By Brian McKenna
Columbus Free Press
If water is the oil of the 21st century, then Michigan, smack dab in the middle of the Great Lakes, is Saudi Arabia. And after banging their straws at the Big Dipper for years, Nestle Corporation has finally succeeded in plunging into the liquid gold.
On February 28th Michigan Governor Granholm signed a bill that will, for the first time, permit a multinational corporation to scoop up given amounts of the Great Lakes and sell bottled water across the world. For the first time in history the concept of the Great Lakes as a commons for all to enjoy has been breached. And NAFTA, as we’ll see, might insure a run on the Great Lakes.
The new Michigan law allows Nestle Corporation to continue its five-year takings of up to 250,000 gallons per day and sell them at a markup well over 240 times its production cost. Nestle’s profit from drawing this water could be from $500,000 to $1.8 million per day. A key proviso is that the bottles can be no larger than 5.7 gallons apiece.
Nestle had been ferociously fighting in court to prevent Granholm from exercising her veto power against diversion, but with her acquiescence to the 250,000 limit, Nestle dropped its suit.
The irony is that most mainstream environmentalists compromised with Nestle and the Governor. James Clift the policy director of the Michigan Environmental Council (MEC), a coalition of about 70 environmental organizations, called the new law, “a huge step forward for Michigan.” Not so says Dave Dempsey, the former Policy Director of MEC. “I think Nestle is dancing in the streets.” Dempsey is author of “On the Brink, The Great Lakes in the 21st Century.”
Largest gathering of Great Lakes Tribes since 1764
First Nations people are at the forefront in mounting challenges to Nestle and the nation state sovereigns along several fronts. Frank Ettawageshik is Chair of the Little Traverse Bay tribe of Indians. In February, 2002 the tribe filed suit against Nestle and Governor Engler in federal court contending the Ice Mountain project violated the 1986 Water Resources Development Act which protected water as a public trust. It was later dismissed in June 2002, the judge claiming the tribes had no right to sue.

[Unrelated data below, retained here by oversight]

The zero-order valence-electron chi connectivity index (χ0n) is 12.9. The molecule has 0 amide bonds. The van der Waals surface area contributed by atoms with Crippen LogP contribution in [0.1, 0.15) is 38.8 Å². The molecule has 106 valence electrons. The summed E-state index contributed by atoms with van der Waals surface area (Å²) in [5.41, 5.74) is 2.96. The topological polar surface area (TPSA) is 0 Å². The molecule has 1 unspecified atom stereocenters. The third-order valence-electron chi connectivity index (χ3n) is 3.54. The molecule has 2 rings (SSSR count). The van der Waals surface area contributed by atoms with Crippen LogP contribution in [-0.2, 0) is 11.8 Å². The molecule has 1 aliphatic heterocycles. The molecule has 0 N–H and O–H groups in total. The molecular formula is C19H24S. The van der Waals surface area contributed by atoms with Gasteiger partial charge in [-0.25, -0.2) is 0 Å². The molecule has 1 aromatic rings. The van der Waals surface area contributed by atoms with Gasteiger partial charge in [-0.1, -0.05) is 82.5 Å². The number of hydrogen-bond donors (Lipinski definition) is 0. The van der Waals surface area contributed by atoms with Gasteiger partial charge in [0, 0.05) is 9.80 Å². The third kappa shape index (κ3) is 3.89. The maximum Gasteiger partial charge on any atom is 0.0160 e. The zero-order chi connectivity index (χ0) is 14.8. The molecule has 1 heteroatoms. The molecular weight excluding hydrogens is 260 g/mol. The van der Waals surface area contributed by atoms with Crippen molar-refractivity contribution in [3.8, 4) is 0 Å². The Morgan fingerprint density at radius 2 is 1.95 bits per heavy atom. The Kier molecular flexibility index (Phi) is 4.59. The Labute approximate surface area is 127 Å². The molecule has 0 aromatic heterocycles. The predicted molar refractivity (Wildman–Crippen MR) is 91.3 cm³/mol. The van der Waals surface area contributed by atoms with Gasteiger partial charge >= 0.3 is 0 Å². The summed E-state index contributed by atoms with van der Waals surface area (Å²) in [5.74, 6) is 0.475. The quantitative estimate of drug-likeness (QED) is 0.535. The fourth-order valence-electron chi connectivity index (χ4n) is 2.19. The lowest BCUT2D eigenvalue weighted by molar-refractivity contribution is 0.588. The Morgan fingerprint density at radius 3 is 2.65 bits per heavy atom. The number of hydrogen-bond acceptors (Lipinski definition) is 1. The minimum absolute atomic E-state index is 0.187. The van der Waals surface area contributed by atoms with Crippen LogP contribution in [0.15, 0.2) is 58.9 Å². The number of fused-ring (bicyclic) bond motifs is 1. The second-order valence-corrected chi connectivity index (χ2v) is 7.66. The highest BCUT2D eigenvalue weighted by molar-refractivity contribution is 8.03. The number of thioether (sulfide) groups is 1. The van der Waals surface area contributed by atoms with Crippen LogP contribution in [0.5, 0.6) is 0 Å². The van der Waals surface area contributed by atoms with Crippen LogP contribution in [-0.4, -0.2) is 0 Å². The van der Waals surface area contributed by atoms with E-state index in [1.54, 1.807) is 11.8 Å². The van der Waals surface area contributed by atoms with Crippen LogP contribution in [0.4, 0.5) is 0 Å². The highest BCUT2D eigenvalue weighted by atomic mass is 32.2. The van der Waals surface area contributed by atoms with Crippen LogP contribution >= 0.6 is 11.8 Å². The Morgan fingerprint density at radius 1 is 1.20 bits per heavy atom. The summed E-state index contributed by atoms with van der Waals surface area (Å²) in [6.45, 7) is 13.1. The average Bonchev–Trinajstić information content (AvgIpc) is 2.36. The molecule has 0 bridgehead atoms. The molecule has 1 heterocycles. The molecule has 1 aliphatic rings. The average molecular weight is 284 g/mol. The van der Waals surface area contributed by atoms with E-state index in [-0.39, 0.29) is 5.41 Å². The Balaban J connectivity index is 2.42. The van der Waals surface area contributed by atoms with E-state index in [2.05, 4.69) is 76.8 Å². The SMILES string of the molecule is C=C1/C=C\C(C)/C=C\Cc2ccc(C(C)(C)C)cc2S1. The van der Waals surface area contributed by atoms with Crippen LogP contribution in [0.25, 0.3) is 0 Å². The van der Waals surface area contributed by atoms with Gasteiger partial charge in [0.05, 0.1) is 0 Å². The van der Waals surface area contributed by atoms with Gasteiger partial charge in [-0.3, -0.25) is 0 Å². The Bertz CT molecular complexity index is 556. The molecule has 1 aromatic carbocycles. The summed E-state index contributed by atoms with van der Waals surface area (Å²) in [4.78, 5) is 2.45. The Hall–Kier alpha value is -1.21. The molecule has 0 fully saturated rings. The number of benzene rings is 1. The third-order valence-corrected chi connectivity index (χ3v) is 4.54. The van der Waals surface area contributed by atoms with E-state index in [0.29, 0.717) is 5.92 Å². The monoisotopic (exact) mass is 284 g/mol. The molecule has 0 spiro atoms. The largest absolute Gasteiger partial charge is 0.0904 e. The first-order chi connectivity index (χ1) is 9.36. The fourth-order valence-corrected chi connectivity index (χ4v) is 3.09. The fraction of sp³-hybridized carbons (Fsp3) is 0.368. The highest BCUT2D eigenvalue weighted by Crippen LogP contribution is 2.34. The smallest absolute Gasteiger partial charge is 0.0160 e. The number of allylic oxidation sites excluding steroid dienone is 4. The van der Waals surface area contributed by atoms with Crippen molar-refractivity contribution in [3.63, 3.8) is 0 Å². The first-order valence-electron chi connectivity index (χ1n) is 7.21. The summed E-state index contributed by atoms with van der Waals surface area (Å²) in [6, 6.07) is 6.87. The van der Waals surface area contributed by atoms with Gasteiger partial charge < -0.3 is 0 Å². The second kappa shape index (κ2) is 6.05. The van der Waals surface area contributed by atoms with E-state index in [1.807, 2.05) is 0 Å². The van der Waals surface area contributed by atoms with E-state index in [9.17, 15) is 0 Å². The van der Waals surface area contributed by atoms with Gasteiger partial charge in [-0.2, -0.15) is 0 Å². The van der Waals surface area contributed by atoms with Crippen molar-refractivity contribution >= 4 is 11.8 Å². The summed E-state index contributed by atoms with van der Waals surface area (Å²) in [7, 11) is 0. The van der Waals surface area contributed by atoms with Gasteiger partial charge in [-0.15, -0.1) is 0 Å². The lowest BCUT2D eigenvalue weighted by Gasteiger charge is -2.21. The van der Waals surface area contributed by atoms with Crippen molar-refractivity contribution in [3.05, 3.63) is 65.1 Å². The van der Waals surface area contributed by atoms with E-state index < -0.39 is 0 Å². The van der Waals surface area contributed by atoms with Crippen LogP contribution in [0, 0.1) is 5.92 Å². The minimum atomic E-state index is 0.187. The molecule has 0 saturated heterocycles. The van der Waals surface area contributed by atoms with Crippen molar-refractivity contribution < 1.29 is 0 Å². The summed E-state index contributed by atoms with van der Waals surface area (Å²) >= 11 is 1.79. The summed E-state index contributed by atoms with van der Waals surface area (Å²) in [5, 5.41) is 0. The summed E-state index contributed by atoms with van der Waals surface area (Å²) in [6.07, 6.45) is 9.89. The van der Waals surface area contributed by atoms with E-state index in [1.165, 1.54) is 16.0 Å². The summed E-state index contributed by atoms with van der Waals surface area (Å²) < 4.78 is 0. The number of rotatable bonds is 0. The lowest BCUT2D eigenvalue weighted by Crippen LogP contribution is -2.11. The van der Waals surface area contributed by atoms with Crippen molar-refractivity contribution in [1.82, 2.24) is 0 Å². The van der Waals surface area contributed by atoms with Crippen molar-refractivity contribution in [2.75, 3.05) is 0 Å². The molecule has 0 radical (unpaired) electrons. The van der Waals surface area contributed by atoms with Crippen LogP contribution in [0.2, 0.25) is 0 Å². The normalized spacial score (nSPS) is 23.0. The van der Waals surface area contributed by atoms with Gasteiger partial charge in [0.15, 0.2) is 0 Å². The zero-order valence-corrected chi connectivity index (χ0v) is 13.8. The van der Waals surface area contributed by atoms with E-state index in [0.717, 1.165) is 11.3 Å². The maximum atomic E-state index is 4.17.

Ettawageshik fought on, telling audiences he feared, “soon there will be bus tours of the sunken ships of the Great Lakes,” if this goes forward. He calls the Lakes, “the white pine of the 21st century,” referencing the logging assault which felled most of Michigan’s forests in the nineteenth century.
Angry that the U.S. and Canadian governments disrespected the tribes in its 2001 Great Lakes Charter, where tribes were treated as “stakeholders” not sovereign nations, Ettawageshik deliberated with other tribes about a response. After a while he joined John Beaucage, Grand Council Chief of the Union of Ontario Indians to form a coalition of more than 140 tribes to sign the historic Tribal and First Nations Great Lakes Water Accord.
The organization is called the United Indian Nations of he Great Lakes (UINGL) and it was officially launched in April 2005 in Niagara Falls, Ontario. The location is historically significant. It was the largest gathering of Great Lakes native leaders since the Treaty of Niagara in 1764. That Treaty grew out of he Royal Proclamation of 1763 which provided all land west of the Ottawa River as Indian land.
Ettawageshik was influenced by the Water Walkers of the Great Lakes. In 2003 Indian women began journeys around the Great Lakes carrying a copper bucket full of water. They want to recall the traditional Anishnabe role of women as protectors of water, what they call the lifeblood of Mother Earth. So far they have completed treks around Lakes Superior, Michigan and Huron. They begin their walk around Lake Ontario on April 29, departing from Niagara.
“We’re not stakeholders but bonafide owners,” Bob Goulais, a spokesperson for the Union of Ontario Indians, told me. “The Great Lakes are not for sale.”
Tribes represent a counterculture to neoliberalism, putting forth a public politics that underscores a collective responsibility to resist capital encroachments.
Michigan Governor Granholm herself called the tribes “Michigan’s original environmentalists,” when she signed an Intergovernmental Accord with them in May 2004. But she didn’t listen closely enough when the tribes told her that “Preserving the environmental quality and quantity of Great Lakes water resources for the present and for the next seven generations is absolutely essential to the Tribes.”
Indians are at the forefront of establishing an anti-corporate discourse and movement. They were at the fore in Bolivia against Bechtel, on the march against multinationals in Mexico City, and are now are at the lead in the Great Lakes. But mainstream environmentalists typically resemble the nation’s Democrats willing to accommodate and concede, rather than stand their ground.